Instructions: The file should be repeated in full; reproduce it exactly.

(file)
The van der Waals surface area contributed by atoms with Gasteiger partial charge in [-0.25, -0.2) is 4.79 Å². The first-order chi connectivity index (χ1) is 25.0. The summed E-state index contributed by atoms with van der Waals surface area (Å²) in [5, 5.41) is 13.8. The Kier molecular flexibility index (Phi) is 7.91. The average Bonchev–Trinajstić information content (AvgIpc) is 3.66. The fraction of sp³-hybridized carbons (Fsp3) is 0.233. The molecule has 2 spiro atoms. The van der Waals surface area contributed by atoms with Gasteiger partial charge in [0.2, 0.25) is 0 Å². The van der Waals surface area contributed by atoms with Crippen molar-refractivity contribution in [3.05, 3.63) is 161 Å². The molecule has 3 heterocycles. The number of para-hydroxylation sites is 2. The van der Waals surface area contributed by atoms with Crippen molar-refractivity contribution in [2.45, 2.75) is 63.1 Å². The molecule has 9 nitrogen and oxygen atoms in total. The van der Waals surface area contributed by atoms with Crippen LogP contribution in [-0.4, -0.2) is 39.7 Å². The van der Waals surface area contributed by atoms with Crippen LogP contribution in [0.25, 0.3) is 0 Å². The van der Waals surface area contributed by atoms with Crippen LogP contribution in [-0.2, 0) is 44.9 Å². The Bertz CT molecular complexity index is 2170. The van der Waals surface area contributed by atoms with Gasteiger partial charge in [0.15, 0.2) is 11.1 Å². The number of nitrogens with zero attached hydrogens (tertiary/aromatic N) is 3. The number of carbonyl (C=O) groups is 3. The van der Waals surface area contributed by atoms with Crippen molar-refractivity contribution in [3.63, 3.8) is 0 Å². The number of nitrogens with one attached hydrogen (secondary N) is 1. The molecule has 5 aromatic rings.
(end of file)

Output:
The van der Waals surface area contributed by atoms with Gasteiger partial charge in [-0.25, -0.2) is 4.79 Å². The first-order chi connectivity index (χ1) is 25.0. The summed E-state index contributed by atoms with van der Waals surface area (Å²) in [5, 5.41) is 13.8. The Kier molecular flexibility index (Phi) is 7.91. The average Bonchev–Trinajstić information content (AvgIpc) is 3.66. The fraction of sp³-hybridized carbons (Fsp3) is 0.233. The molecule has 2 spiro atoms. The van der Waals surface area contributed by atoms with Gasteiger partial charge in [0.2, 0.25) is 0 Å². The van der Waals surface area contributed by atoms with Crippen molar-refractivity contribution in [3.05, 3.63) is 161 Å². The molecule has 3 heterocycles. The number of para-hydroxylation sites is 2. The van der Waals surface area contributed by atoms with Crippen molar-refractivity contribution in [2.45, 2.75) is 63.1 Å². The molecule has 9 nitrogen and oxygen atoms in total. The van der Waals surface area contributed by atoms with Crippen LogP contribution in [-0.4, -0.2) is 39.7 Å². The van der Waals surface area contributed by atoms with Crippen LogP contribution in [0.25, 0.3) is 0 Å². The van der Waals surface area contributed by atoms with Crippen LogP contribution in [-0.2, 0) is 44.9 Å². The Bertz CT molecular complexity index is 2170. The van der Waals surface area contributed by atoms with Gasteiger partial charge in [0.15, 0.2) is 11.1 Å². The number of nitrogens with zero attached hydrogens (tertiary/aromatic N) is 3. The number of carbonyl (C=O) groups is 3. The van der Waals surface area contributed by atoms with Crippen molar-refractivity contribution in [3.63, 3.8) is 0 Å². The number of nitrogens with one attached hydrogen (secondary N) is 1. The molecule has 5 aromatic rings.